John Lee “Sonny Boy” Williamson was one of the most popular blues harmonica players and singers from the late 1930s through the 1940s. Recording for the Bluebird Records and RCA Victor labels, Sonny Boy shaped Chicago’s music scene with an innovative style that gave structure and speed to blues harmonica performance. His recording in 1937 of “Good Morning, School Girl,” followed by others made him a hit with Southern black audiences who had migrated north. Unfortunately, his popularity and recording career ended on June 1, 1948, when he was robbed and murdered in Chicago, Illinois at the young age of 34. In 1980, he was inducted into the Blues Foundation Hall of Fame. He is the first of two popular singer / harmonica players who used the same name. Sonny Boy’s influence can be heard in many later harmonica players’ work such as Little Walter, Snooky Pryor, Big Walter Horton, Billy Boy Arnold, Forrest City Joe, and Eddie Burns.
John Lee “Sonny Boy” & Lacey Belle Williamson, Muddy Waters (left) and Eddie Boyd (standing), mid 1940s at the Club Georgia on Chicago’s south side; others are Andrew ‘Bo’ Bolton (Muddy’s long time chauffeur, right), the woman standing is Mrs. White, wife of the club owner, the boy on the left is Mrs. White’s son, who helped out at the club; source: Mike Rowe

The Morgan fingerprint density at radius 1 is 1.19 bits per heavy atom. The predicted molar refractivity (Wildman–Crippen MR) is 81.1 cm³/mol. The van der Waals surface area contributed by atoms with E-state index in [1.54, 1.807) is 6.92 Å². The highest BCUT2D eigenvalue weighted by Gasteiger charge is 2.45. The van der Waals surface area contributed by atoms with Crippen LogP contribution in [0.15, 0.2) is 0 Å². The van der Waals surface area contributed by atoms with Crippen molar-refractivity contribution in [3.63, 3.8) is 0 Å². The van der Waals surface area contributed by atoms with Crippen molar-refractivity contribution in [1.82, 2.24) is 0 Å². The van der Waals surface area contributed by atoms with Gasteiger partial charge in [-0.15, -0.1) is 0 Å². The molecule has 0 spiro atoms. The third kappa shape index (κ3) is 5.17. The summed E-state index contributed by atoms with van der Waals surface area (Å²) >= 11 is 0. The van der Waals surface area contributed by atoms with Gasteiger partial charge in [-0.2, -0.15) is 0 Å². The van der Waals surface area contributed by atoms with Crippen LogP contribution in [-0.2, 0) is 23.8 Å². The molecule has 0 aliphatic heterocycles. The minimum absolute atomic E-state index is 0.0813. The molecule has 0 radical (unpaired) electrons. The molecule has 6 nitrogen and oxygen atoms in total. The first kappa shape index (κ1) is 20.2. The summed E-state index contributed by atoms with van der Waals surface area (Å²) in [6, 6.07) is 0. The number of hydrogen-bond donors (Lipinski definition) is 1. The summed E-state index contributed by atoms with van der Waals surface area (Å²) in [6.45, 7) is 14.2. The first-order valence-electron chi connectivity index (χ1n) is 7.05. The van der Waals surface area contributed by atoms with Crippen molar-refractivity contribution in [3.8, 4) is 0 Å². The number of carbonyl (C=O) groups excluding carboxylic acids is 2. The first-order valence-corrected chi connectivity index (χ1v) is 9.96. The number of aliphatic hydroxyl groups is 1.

Sonny Boy Williamson and Big Bill Broonzy.
Left to right: Sonny Boy Williamson (with guitar), Walter Davis and Big Bill Broonzy. This photo, as Billy Boy Arnold relates to us has been wrongly credited for years as Bill Gaither, Memphis Slim and Big Bill Broonzy. Good to get the right information from someone who knows!
Sunnyland Slim and Sonny Boy Williamson I. Photo courtesy Billy Boy Arnold.
August 16, 1947 advertisement from the Chicago Defender. Thank you Stefan Wirz.
Sonny Boy Williamson I was playing amplified harmonica towards the end of his life. Unfortunately we have no recorded examples of his amplified work. One can only imagine how wonderful it sounded. Here is a photo of him playing amplified!